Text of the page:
– Do you want to go to the hospital?
– No, all I want is to get to Germany
Khalid, 47, points with pain at his only kidney, which is working at 70%. He is hiding in a hole in the forest along with three other Syrians, Kassem, Nassir and Abdelrahman. It is the Polish part of the Bialowieza Forest, shared with Belarus and whose 150,000 hectares of lushness have made it a favorite place of passage for the thousands of migrants who illegally cross the border between both countries these weeks. The four come from Damascus and escape from a country that last March celebrated 10 years at war. It is his fifth day of walking through the forest, trying to guide himself with the mobile GPS towards the Netherlands and Germany, his final destinations.
Nassir, 25, does not directly complain because he barely has the strength to speak. He is the worst in the group, staring at the ground, big dark circles and a bandage on his head. “The Belarusian soldiers beat me at the border,” he says. “When they see migrants in the forest, they also release our dogs,” adds Kassem, the youngest (24 years old) and smiling of all. Khalid also has wounds on his hands. “It is from the branches, moving forward at night,” he explains. No one asks for medical help for fear of arrest and because the motto here is to move forward, always move forward, until they meet with relatives who already crossed the border in 2015, when a million people arrived in the EU.
Khalid often asks a question: “Madmun? ” It means “trustworthy” in Arabic and — after weeks of purely commercial exchanges, scams and inflated prices from the mafias — it’s what you want to know about a person or organization every time a name comes up. Old dog, check the information several times and remember up to three times the most important things to reach the destination.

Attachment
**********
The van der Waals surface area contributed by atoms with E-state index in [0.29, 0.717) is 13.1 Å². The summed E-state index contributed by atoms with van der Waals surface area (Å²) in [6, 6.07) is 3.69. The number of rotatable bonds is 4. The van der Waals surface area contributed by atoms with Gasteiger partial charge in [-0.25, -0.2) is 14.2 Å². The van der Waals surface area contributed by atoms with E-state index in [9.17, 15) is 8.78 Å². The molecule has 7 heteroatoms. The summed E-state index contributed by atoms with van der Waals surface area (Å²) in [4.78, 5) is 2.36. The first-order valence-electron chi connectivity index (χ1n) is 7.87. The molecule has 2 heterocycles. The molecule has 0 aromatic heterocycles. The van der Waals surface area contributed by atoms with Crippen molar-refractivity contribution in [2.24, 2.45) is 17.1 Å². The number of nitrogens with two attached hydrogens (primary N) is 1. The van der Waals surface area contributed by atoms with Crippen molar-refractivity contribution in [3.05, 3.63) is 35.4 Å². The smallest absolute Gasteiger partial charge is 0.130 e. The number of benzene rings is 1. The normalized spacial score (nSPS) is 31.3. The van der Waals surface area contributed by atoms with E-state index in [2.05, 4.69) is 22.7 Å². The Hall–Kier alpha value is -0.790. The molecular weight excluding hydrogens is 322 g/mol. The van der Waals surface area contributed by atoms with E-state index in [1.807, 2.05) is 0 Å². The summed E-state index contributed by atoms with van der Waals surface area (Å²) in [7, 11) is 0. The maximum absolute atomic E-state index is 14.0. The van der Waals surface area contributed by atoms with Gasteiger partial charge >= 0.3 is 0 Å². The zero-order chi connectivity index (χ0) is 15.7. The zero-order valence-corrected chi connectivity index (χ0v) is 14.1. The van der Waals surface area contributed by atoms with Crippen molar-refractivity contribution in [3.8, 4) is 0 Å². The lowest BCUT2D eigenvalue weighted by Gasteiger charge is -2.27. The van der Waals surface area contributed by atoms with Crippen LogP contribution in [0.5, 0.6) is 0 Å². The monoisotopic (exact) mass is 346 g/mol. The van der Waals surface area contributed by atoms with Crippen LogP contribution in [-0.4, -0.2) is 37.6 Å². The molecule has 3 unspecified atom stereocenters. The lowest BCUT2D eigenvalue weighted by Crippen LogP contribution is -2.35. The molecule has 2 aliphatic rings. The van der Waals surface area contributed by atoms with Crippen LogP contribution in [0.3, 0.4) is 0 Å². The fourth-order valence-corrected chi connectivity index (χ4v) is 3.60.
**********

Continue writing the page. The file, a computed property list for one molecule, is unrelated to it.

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He is the only one who wants to get to Germany. The rest go to the Netherlands, where relatives from the 2015 wave await them. “I am leaving now because of the destruction and the economic situation in Syria. He is much worse than then, ”Khalid responds. Kassem, who was in Lebanon (the second country, after Turkey, with the most Syrian refugees), was stopped at that moment by “the sea and the danger”. “I was afraid to go across the sea, so I didn’t go on. But in Belarus, I continued, ”he adds.
The region they now pass through, Podlaskie, on the north-eastern border with Belarus and Lithuania, is the coldest in Poland. There is not a day in this day and age when thermometers do not drop below zero degrees at some point. It is daylight, but all four are already frozen. They are warm, but not with thermal materials. Abdelrahman, 47, and Kassem cover their heads with the hood of their coat; Nassir wears her naked. Abdelrahman doesn’t even have gloves.
They come from the Damascus area and met already in Minsk, the point of entry by plane for migrants who buy a package that includes flight, visa and accommodation in Minsk through tourist agencies in Baghdad, Erbil, Damascus, Beirut or Istanbul. It is the new migration route created by Aleksandr Lukashenko’s regime to launch a “hybrid attack” – as NATO and EU leaders have defined it – against a Union border.
They spent 11 days on the Belarusian side of the border, during which they tried, unsuccessfully, to sneak into Poland three times. Going through this part of the forest is exhausting. Huge logs of oak, hornbeam and spruce – a type of conifer abundant here – block the path every few feet and slip as soon as they lose their bark. Because of how it is managed, fallen trees are left to decompose.